Myths about Gifted Children and their Education


You are a teacher, you should know better.

Some people reject the idea of Giftedness. The most commonly held excuse I have heard is ‘all children are gifted’. Yet no one would dare say this to a parent of a child with a profound learning disability that requires them to have 24 hour support. This is the point. ‘Gifted’ is a technical term to describe the intellectual and personality characteristics of certain individuals. It says nothing about whether a child is a ‘gift’ to their parents or anyone else. It says nothing about the worth of an individual. It does not say one child is better than another. It says nothing about the joy a child can bring to those around them.

‘Gifted’ does not say that other children can not do as well as Gifted children. ‘Gifted’ merely says this child learns differently.

The same people who reject the idea of Gifted have no problem calling elite sports people gifted. Schools often have ‘First’ teams – the best players. They often have competitions to find the best artist, or best musician and revel in their glory it beings the school. Schools and colleges often have ‘famous alumni’, the best and brightest of their institution. They even send their students to Maths Olympiads, International Debating Competitions and the Young Scientists’ Exhibition and more.

Am I alone then in missing the irony that schools do not recognise they have Gifted children in their midst?  Are Gifted children in our education system always going to be the elephant in the room? In this vein, here are a few more myths about Gifted children and their education that can help shools gets to grips with the issue. This is just a taster.

Providing extra help for Gifted pupils is elitist.

Children have a right to an education that will help them achieve their potential. Failing to recognise the specific needs of Gifted pupils actually excludes them from school and prevents them achieving their potential. Gifted pupils are in every social, economic, ethnic and age group but there are more Gifted children in lower socio-economic groups. Failing to address the needs of Gifted children creates elitism as only those who can afford additional, private supports have the best chance to achieve their potential.

Gifted students get straight ‘A’s.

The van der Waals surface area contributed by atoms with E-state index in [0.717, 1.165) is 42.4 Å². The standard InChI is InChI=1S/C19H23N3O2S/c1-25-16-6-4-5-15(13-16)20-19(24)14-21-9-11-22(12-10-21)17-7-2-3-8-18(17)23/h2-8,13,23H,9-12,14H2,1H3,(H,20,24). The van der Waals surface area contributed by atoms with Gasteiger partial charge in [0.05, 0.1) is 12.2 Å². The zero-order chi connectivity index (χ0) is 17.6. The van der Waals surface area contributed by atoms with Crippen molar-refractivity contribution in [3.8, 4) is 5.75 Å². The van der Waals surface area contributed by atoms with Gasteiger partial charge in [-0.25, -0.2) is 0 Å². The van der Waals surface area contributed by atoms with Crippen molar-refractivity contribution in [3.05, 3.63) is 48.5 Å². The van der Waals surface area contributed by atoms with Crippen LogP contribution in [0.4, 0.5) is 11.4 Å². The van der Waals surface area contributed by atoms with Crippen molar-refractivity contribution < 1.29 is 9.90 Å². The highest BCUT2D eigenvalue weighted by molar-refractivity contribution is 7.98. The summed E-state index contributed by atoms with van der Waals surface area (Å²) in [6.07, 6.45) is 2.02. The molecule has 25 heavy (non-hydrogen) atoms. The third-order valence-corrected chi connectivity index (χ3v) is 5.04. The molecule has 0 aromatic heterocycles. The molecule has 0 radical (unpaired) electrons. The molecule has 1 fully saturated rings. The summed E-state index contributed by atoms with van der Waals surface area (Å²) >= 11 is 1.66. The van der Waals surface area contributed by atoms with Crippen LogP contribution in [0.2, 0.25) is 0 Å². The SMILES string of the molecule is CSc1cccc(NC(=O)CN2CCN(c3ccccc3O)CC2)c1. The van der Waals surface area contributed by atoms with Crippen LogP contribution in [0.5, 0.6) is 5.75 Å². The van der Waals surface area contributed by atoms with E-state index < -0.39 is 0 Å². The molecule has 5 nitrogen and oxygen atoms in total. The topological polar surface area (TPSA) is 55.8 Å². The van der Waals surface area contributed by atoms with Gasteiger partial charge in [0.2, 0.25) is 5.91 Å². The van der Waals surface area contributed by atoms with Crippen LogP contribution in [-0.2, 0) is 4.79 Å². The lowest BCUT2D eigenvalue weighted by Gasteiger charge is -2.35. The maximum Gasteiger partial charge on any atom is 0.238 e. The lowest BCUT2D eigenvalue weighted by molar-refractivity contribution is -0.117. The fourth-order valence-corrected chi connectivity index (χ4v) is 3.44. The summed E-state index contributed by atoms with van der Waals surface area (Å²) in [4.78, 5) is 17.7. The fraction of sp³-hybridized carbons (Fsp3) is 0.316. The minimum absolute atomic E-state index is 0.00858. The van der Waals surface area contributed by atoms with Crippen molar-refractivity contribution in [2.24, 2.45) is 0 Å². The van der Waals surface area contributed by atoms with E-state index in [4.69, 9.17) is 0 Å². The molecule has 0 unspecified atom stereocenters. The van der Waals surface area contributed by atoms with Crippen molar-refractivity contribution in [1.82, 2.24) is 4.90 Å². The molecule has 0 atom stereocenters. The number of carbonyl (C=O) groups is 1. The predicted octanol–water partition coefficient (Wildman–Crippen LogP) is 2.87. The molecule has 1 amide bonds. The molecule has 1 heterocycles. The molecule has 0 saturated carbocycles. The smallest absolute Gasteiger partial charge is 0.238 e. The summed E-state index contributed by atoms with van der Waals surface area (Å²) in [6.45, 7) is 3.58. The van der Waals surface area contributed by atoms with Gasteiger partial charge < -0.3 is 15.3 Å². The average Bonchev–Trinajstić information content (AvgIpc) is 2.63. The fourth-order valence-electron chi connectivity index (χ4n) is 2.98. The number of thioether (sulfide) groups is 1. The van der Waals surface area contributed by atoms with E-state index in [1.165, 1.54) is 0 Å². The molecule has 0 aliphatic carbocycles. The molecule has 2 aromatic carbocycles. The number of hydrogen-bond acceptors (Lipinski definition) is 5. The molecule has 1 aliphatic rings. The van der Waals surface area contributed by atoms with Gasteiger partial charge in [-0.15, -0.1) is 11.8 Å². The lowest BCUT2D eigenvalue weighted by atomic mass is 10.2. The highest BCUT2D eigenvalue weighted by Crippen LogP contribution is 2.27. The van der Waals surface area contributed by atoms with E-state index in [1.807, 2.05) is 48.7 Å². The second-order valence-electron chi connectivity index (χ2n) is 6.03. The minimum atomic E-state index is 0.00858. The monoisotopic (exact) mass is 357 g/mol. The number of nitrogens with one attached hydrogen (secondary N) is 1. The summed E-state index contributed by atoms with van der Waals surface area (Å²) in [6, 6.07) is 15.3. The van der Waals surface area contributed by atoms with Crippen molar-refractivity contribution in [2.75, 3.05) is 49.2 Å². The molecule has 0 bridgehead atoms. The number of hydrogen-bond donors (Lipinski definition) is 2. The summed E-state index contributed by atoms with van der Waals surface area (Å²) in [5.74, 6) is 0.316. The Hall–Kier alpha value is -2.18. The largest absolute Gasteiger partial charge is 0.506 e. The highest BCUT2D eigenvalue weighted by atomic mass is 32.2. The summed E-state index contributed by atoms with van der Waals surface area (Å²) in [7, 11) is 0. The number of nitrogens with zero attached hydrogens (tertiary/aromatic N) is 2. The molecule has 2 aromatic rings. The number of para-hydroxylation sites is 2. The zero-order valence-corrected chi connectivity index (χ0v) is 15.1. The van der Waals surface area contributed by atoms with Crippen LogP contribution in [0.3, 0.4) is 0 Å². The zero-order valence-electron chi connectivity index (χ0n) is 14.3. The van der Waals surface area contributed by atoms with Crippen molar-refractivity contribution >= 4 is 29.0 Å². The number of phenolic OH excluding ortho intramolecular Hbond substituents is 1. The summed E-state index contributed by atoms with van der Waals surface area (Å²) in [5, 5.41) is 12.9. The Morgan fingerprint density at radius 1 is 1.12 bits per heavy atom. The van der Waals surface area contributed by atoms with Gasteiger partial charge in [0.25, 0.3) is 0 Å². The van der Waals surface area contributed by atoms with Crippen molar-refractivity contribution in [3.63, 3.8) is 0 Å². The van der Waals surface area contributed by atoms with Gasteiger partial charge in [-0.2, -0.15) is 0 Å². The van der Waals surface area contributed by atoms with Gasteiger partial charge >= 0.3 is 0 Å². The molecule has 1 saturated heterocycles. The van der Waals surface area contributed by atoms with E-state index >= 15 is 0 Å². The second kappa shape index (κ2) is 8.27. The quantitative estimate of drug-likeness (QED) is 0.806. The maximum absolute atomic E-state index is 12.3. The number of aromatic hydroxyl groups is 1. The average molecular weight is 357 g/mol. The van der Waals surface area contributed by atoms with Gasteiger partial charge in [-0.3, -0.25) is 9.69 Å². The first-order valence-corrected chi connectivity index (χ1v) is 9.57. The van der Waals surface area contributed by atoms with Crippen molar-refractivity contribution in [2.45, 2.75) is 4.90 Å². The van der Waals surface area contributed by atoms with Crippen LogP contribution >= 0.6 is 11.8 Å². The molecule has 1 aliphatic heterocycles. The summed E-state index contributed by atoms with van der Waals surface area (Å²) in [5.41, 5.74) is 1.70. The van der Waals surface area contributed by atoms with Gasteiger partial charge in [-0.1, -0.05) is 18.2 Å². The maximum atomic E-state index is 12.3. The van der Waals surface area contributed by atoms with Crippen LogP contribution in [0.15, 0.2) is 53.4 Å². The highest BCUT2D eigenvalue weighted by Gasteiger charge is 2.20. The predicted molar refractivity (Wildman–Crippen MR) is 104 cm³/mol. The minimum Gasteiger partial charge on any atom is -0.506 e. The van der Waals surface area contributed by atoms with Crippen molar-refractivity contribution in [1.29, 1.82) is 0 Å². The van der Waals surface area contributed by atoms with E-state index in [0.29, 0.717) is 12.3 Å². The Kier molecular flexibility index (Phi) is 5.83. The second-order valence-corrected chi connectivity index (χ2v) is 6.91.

The student who gets straight ‘A’s isn’t necessarily Gifted. In fact, bright pupils who learn how to use the exam system perform better than Gifted pupils who have not been identified. Often Gifted pupils coast by on what they learn in class during Junior Certificate (Lower Second Level aged 15/16) but when they have to do some work at Leaving Certificate, they haven’t built up the study and work habits necessary for success. Learn more here.

There are no Gifted pupils in my classroom

This is possible, but in an average class in a large school, unlikely. In streamed classes it can be harder to recognise a gifted student. In mixed ability classes it should be easier. But on average, in every regular school, there are Gifted pupils.

I wouldn’t know how to teach a Gifted child

Good teaching is good teaching regardless of a pupil’s ability. Gifted pupils need their ability to be recognised by their teachers so that they can be challenged to achieve their potential in the classroom. While there are specific things teachers can do to help Gifted children, positive regard must come first.

Gifted pupils are smart enough to do well on their own.

Exceptionally Able pupils (the term used in Ireland for Gifted pupils) need the guidance, support and wisdom of their teachers to make real progress just as sports stars still need coaches. They need appropriate instructional activities that will push them to achieve their potential. Learn more here.

We are too busy to start worrying about students who can already learn well enough

Ability is not equal to achievement. There is no guarantee that because a child is capable, they will learn. All children need to be motivated and encouraged and at a level appropriate to their ability. Meeting the needs of Gifted children creates opportunities for improved teaching and learning that benefit all students.

Every Child is gifted

Every child has a gift – but not every child is Gifted. Teachers can help Gifted pupils dispel the myths that surround them by recognising their ability and by helping them achieve their potential. Learn more here.

These are just a few of the myths surrounding Gifted children. The list grows as schools run out of excuses to exclude Gifted children so that they can get on with their quiet life and not have to improve the way they teach and learn. This may sound hard but it is no reason to ignore groups of students simply because it is convenient to do so. We either cherish all our pupils equally, or we go do something else.

If you or your school would like to know more, contact me through Twitter @peter_lydon

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